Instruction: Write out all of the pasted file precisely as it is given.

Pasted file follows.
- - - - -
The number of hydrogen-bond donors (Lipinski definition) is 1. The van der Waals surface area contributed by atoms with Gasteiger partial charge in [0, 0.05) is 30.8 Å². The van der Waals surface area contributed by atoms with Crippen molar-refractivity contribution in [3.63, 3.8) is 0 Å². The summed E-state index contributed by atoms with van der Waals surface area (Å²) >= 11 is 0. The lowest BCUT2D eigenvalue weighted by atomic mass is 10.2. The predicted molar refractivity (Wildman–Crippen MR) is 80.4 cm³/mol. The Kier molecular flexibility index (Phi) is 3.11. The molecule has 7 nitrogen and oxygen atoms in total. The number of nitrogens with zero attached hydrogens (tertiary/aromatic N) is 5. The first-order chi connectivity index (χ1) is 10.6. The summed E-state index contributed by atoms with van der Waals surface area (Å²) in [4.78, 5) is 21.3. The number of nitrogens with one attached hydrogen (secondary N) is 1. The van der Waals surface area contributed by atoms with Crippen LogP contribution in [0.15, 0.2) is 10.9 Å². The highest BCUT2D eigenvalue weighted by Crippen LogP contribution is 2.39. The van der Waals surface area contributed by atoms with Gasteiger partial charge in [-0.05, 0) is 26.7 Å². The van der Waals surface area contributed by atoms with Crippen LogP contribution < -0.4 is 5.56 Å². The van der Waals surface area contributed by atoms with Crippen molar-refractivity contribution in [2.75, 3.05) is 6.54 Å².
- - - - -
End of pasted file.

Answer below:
The number of hydrogen-bond donors (Lipinski definition) is 1. The van der Waals surface area contributed by atoms with Gasteiger partial charge in [0, 0.05) is 30.8 Å². The van der Waals surface area contributed by atoms with Crippen molar-refractivity contribution in [3.63, 3.8) is 0 Å². The summed E-state index contributed by atoms with van der Waals surface area (Å²) >= 11 is 0. The lowest BCUT2D eigenvalue weighted by atomic mass is 10.2. The predicted molar refractivity (Wildman–Crippen MR) is 80.4 cm³/mol. The Kier molecular flexibility index (Phi) is 3.11. The molecule has 7 nitrogen and oxygen atoms in total. The number of nitrogens with zero attached hydrogens (tertiary/aromatic N) is 5. The first-order chi connectivity index (χ1) is 10.6. The summed E-state index contributed by atoms with van der Waals surface area (Å²) in [4.78, 5) is 21.3. The number of nitrogens with one attached hydrogen (secondary N) is 1. The van der Waals surface area contributed by atoms with Crippen LogP contribution in [0.15, 0.2) is 10.9 Å². The highest BCUT2D eigenvalue weighted by Crippen LogP contribution is 2.39. The van der Waals surface area contributed by atoms with Gasteiger partial charge in [-0.05, 0) is 26.7 Å². The van der Waals surface area contributed by atoms with Crippen LogP contribution < -0.4 is 5.56 Å². The van der Waals surface area contributed by atoms with Crippen molar-refractivity contribution in [2.75, 3.05) is 6.54 Å².